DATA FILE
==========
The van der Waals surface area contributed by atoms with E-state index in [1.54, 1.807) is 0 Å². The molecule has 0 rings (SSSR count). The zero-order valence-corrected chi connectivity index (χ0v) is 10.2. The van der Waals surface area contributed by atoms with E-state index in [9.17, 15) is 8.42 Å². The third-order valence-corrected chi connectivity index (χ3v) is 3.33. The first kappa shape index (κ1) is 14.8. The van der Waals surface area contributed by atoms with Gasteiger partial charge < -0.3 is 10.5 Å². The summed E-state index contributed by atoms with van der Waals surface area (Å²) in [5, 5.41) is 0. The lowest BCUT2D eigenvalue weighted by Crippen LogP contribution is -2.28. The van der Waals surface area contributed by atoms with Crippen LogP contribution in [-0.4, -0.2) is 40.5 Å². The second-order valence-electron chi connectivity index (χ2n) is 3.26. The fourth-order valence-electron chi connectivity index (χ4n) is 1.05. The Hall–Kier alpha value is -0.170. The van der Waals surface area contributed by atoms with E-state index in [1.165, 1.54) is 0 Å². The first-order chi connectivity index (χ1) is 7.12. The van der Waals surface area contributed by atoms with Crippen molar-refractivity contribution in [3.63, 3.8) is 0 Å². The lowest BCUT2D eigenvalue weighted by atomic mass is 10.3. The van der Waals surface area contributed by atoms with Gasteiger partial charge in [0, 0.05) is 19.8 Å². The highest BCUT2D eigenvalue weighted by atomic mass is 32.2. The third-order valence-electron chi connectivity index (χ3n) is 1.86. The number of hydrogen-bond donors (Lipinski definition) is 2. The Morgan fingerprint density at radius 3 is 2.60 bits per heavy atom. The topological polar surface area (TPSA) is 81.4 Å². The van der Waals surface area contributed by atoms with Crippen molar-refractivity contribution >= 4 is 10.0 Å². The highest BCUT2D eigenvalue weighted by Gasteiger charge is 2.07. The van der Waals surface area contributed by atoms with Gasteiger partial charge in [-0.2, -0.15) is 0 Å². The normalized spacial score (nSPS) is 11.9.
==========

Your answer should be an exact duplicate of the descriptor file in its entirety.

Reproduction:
The van der Waals surface area contributed by atoms with E-state index in [1.54, 1.807) is 0 Å². The molecule has 0 rings (SSSR count). The zero-order valence-corrected chi connectivity index (χ0v) is 10.2. The van der Waals surface area contributed by atoms with E-state index in [9.17, 15) is 8.42 Å². The third-order valence-corrected chi connectivity index (χ3v) is 3.33. The first kappa shape index (κ1) is 14.8. The van der Waals surface area contributed by atoms with Gasteiger partial charge < -0.3 is 10.5 Å². The summed E-state index contributed by atoms with van der Waals surface area (Å²) in [5, 5.41) is 0. The lowest BCUT2D eigenvalue weighted by Crippen LogP contribution is -2.28. The van der Waals surface area contributed by atoms with Crippen LogP contribution in [-0.4, -0.2) is 40.5 Å². The second-order valence-electron chi connectivity index (χ2n) is 3.26. The fourth-order valence-electron chi connectivity index (χ4n) is 1.05. The Hall–Kier alpha value is -0.170. The van der Waals surface area contributed by atoms with E-state index in [1.165, 1.54) is 0 Å². The first-order chi connectivity index (χ1) is 7.12. The van der Waals surface area contributed by atoms with Crippen molar-refractivity contribution in [3.63, 3.8) is 0 Å². The lowest BCUT2D eigenvalue weighted by atomic mass is 10.3. The van der Waals surface area contributed by atoms with Gasteiger partial charge in [0, 0.05) is 19.8 Å². The highest BCUT2D eigenvalue weighted by atomic mass is 32.2. The third-order valence-electron chi connectivity index (χ3n) is 1.86. The number of hydrogen-bond donors (Lipinski definition) is 2. The Morgan fingerprint density at radius 3 is 2.60 bits per heavy atom. The topological polar surface area (TPSA) is 81.4 Å². The van der Waals surface area contributed by atoms with Crippen molar-refractivity contribution >= 4 is 10.0 Å². The highest BCUT2D eigenvalue weighted by Gasteiger charge is 2.07. The van der Waals surface area contributed by atoms with Gasteiger partial charge in [-0.2, -0.15) is 0 Å². The normalized spacial score (nSPS) is 11.9.